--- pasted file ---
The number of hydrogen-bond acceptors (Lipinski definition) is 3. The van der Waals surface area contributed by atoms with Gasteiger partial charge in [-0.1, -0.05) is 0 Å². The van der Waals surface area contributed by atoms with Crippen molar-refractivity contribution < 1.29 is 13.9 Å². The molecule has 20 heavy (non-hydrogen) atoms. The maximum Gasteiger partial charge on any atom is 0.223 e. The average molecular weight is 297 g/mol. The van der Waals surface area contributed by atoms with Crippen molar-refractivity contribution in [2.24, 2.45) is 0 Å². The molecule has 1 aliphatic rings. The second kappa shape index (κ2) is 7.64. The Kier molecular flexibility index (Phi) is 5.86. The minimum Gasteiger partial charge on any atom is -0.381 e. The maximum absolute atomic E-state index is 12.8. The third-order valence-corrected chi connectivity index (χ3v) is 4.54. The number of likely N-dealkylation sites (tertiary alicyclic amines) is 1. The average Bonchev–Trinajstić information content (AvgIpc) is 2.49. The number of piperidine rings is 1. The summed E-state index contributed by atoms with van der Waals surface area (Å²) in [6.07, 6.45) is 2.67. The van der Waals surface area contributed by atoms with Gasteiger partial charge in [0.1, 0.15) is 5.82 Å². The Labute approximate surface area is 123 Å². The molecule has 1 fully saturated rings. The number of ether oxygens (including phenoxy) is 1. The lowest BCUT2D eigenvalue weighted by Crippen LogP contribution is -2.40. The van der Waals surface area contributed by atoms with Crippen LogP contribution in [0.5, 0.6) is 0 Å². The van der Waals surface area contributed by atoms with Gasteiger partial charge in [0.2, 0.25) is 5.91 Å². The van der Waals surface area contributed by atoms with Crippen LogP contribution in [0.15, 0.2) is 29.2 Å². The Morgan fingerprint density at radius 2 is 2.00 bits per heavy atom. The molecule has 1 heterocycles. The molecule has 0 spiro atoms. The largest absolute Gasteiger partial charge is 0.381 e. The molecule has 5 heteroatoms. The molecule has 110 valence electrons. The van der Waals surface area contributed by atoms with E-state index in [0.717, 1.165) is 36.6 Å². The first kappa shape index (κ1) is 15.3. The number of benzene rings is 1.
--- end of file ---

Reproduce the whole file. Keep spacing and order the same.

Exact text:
The number of hydrogen-bond acceptors (Lipinski definition) is 3. The van der Waals surface area contributed by atoms with Gasteiger partial charge in [-0.1, -0.05) is 0 Å². The van der Waals surface area contributed by atoms with Crippen molar-refractivity contribution < 1.29 is 13.9 Å². The molecule has 20 heavy (non-hydrogen) atoms. The maximum Gasteiger partial charge on any atom is 0.223 e. The average molecular weight is 297 g/mol. The van der Waals surface area contributed by atoms with Crippen molar-refractivity contribution in [2.24, 2.45) is 0 Å². The molecule has 1 aliphatic rings. The second kappa shape index (κ2) is 7.64. The Kier molecular flexibility index (Phi) is 5.86. The minimum Gasteiger partial charge on any atom is -0.381 e. The maximum absolute atomic E-state index is 12.8. The third-order valence-corrected chi connectivity index (χ3v) is 4.54. The number of likely N-dealkylation sites (tertiary alicyclic amines) is 1. The average Bonchev–Trinajstić information content (AvgIpc) is 2.49. The number of piperidine rings is 1. The summed E-state index contributed by atoms with van der Waals surface area (Å²) in [6.07, 6.45) is 2.67. The van der Waals surface area contributed by atoms with Gasteiger partial charge in [0.1, 0.15) is 5.82 Å². The Labute approximate surface area is 123 Å². The molecule has 1 fully saturated rings. The number of ether oxygens (including phenoxy) is 1. The lowest BCUT2D eigenvalue weighted by Crippen LogP contribution is -2.40. The van der Waals surface area contributed by atoms with Crippen LogP contribution in [0.5, 0.6) is 0 Å². The van der Waals surface area contributed by atoms with Gasteiger partial charge in [0.2, 0.25) is 5.91 Å². The van der Waals surface area contributed by atoms with Crippen LogP contribution in [0.15, 0.2) is 29.2 Å². The Morgan fingerprint density at radius 2 is 2.00 bits per heavy atom. The molecule has 1 heterocycles. The molecule has 0 spiro atoms. The largest absolute Gasteiger partial charge is 0.381 e. The molecule has 5 heteroatoms. The molecule has 110 valence electrons. The van der Waals surface area contributed by atoms with E-state index in [0.717, 1.165) is 36.6 Å². The first kappa shape index (κ1) is 15.3. The number of benzene rings is 1.